It feels like the summer semester just began, and here we are, already preparing for fall classes! There has been so much going on in the lab that I wasn’t able to keep up with regular posts, so here are some of the highlights.
I attended four symposia/conferences this summer, starting with the virtual MSE 2023 summer symposium in early June, featuring 4 days of invited talks organized around themes, and a 5th day featuring contributed short talks (something new we tried this year). The whole week was fantastic and sparked thoughtful conversation on the using of microbial communities to reduce disparities in positive and negative health outcomes, living conditions, and more. You can find the recorded content on the symposium event page.
Next, I went to the Microbiome Day at Boston University in early July in Boston, MA, where I gave the keynote talk.
I went to the annual meeting for the American Society for Nutrition in Boston, MA in mid-July, where PhD students Johanna Holman, Lola Holcomb, and master’s student Marissa Kinney all presented posters, and most of the lab was able to make it to a puzzle quest at Boda Borg.
The lab has been bustling all summer as we work on several projects. Master’s student Ayodeji Olaniyi has been working on a project to identify Vibrio bacteria isolated from the sides of scallop larvae hatchery tanks, as part of a larger project investigating microbial communities in hatcheries.
Marissa and visiting postdoc Gloria Adjapong have been preparing a 16S rRNA sequencing library for hundreds of scallop tank biofilm samples we collected last year, although I don’t have any photos of that.
Johanna has been leading a team of students (Alexis Kirkendall, Lilian Nowak, Aakriti Sharma, and Jaymie Sideaway) on a culturing project to screen hundreds of bacterial isolates that were collected from the gastrointestinal tracts of mice eating borccoli sprouts. We are testing them for their capacity to metabolize different glucosinolates into anti-inflammatory compounds, as well as grow on different media types. In the process, we found that the bacteria we are using as a positive control likes to move from one test well to another when its favorite media is available — but not when glucose is present.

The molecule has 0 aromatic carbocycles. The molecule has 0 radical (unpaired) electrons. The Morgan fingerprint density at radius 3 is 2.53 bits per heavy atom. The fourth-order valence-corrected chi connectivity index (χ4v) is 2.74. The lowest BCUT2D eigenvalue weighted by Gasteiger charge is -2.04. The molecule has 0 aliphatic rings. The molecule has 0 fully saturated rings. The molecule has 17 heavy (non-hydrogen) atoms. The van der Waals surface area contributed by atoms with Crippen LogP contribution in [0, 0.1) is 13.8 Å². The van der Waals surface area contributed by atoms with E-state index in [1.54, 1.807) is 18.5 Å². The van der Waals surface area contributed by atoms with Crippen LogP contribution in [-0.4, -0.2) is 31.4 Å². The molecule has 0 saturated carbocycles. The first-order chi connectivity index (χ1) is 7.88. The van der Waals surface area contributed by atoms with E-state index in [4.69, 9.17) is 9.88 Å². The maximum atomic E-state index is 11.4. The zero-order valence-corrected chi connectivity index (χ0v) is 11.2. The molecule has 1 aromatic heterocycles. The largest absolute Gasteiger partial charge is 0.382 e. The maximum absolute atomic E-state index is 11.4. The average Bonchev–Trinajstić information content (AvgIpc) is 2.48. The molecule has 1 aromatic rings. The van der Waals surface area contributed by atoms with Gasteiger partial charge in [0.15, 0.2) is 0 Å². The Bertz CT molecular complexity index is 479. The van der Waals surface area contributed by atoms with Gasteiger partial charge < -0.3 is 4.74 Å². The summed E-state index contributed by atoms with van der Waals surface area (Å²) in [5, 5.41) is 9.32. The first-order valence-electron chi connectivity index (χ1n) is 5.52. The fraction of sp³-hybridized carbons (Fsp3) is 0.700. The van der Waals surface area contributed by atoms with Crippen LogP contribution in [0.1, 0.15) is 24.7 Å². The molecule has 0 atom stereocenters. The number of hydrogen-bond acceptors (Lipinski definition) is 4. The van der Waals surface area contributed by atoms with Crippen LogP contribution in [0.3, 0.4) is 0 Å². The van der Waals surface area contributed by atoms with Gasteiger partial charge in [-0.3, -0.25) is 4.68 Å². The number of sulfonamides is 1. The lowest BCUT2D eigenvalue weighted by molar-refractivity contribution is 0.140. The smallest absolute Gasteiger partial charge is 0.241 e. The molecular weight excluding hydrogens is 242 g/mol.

Looking ahead to fall
This fall, the lab will be supporting Ayodeji to write and defend his thesis, as he is currently looking for research/technician jobs. His thesis focuses on Vibrio bacteria in scallop larvae hatcheries.
We’ll also be preparing to welcome Alexis back as a graduate student in January 2024, to continue her work on bacteria isolated from mice eating broccoli sprouts.
The lab is pelased to welcome back Alexis Kirkendall for the next six weeks to help us with a large-scale culturing project! Alexis is planning to graduate in December, and is in the process of applying to graduate programs here at UMaine so she can join the lab full-time in January!
Undergraduate Researcher, Biology, Heidelberg University
Alexis is from Ohio and is majoring in Biology at Heidelberg University. Her research interests are in genetics and she has a love for the fascinating world of microbes. She originally joined the lab through the Summer 2022 REU, and has been working remotely on a few projects in the past year.
Last year, Alexis built skills in microbiology, microscopy, and molecular genetics. This year, she’ll be helping us screen hundreds of bacteria for their ability to grow on certain media and, hopefully, produce anti-inflammatories. This is part of the larger Broccoli Project.
Because of the large number of samples, we are using a robotic liquid handler to dispense culture media and bacterial cells into 96-well plates, that we can later look for growth in. We’ll also be using the anaerobic chamber to grow these bacteria on agar plates to see what their colonies look like, and to grow more of them for additional experiements.
While visiting the Microbe Musuem in Amsterdam recently, Alexis got me a tardigrade (middle) to join the chalmydia (left) and methicillin-resistant Staphylococcus aureus (right, which she got me last year) in my office!
Over the past few months, a large team of undergraduate, graduate, and postdoctoral researchers, and I, have been processing hundreds of samples from our scallop hatchery microbiome project. As 2022 winds down, so does the first phase of our lab work, and we are taking a well-deserved break over the holidays before we launch additional lab work, data analysis, and manuscript writing in 2023.
In 2021, the Ishaq Lab, collaborators at UMaine, and collaborators at the Downeast Institute ran a pilot project to investigate the bacteria that associate with sea scallop larvae in hatcheries, and how this is develops in relation to bacteria in hatchery tanks over time. For that project, we collected hundreds of culture plates with a specialized media that selects for certain species of bacteria.
When tanks are drained and cleaned every two days, cotton swabs are rolled across part of the bottom or side of the tank and used to inoculate bacteria onto these culture plates. This is part of a routine screening for pathogens, and don’t worry, we aren’t finding bacteria that causes disease in humans. But, these screening plates creates a useful starting point for our research on bacterial community dynamics.